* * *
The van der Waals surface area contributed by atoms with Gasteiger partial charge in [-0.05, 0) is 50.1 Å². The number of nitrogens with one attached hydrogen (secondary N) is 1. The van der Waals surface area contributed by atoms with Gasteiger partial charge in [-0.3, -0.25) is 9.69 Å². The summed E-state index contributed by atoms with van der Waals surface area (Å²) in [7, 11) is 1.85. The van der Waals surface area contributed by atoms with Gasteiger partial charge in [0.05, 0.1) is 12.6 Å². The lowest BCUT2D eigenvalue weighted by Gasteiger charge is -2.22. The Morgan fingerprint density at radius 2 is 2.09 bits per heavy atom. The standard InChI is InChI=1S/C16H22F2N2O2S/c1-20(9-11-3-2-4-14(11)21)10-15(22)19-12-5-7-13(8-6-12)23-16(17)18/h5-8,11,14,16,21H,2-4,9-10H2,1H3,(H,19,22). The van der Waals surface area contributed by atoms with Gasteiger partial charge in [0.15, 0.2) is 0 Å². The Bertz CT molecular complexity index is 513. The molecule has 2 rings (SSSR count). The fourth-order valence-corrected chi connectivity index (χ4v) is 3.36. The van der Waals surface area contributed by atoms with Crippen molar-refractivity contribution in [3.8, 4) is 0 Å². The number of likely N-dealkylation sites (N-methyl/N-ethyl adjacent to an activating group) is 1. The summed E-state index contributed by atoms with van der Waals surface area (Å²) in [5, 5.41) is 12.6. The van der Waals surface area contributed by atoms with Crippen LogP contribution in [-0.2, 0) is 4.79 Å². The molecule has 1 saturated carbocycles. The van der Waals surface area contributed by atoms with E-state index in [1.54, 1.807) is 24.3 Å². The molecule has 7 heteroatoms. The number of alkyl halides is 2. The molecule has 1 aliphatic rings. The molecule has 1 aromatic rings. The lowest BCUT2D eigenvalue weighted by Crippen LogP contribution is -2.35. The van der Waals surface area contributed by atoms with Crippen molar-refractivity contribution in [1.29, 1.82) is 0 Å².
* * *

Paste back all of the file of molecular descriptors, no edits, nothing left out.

The van der Waals surface area contributed by atoms with Gasteiger partial charge in [-0.05, 0) is 50.1 Å². The number of nitrogens with one attached hydrogen (secondary N) is 1. The van der Waals surface area contributed by atoms with Gasteiger partial charge in [-0.3, -0.25) is 9.69 Å². The summed E-state index contributed by atoms with van der Waals surface area (Å²) in [7, 11) is 1.85. The van der Waals surface area contributed by atoms with Gasteiger partial charge in [0.05, 0.1) is 12.6 Å². The lowest BCUT2D eigenvalue weighted by Gasteiger charge is -2.22. The Morgan fingerprint density at radius 2 is 2.09 bits per heavy atom. The standard InChI is InChI=1S/C16H22F2N2O2S/c1-20(9-11-3-2-4-14(11)21)10-15(22)19-12-5-7-13(8-6-12)23-16(17)18/h5-8,11,14,16,21H,2-4,9-10H2,1H3,(H,19,22). The van der Waals surface area contributed by atoms with Gasteiger partial charge in [0.15, 0.2) is 0 Å². The Bertz CT molecular complexity index is 513. The molecule has 2 rings (SSSR count). The fourth-order valence-corrected chi connectivity index (χ4v) is 3.36. The van der Waals surface area contributed by atoms with Crippen molar-refractivity contribution in [3.8, 4) is 0 Å². The number of likely N-dealkylation sites (N-methyl/N-ethyl adjacent to an activating group) is 1. The summed E-state index contributed by atoms with van der Waals surface area (Å²) in [5, 5.41) is 12.6. The van der Waals surface area contributed by atoms with Crippen LogP contribution in [-0.2, 0) is 4.79 Å². The molecule has 1 saturated carbocycles. The van der Waals surface area contributed by atoms with E-state index in [1.54, 1.807) is 24.3 Å². The molecule has 7 heteroatoms. The number of alkyl halides is 2. The molecule has 1 aliphatic rings. The molecule has 1 aromatic rings. The lowest BCUT2D eigenvalue weighted by Crippen LogP contribution is -2.35. The van der Waals surface area contributed by atoms with Crippen molar-refractivity contribution in [1.29, 1.82) is 0 Å².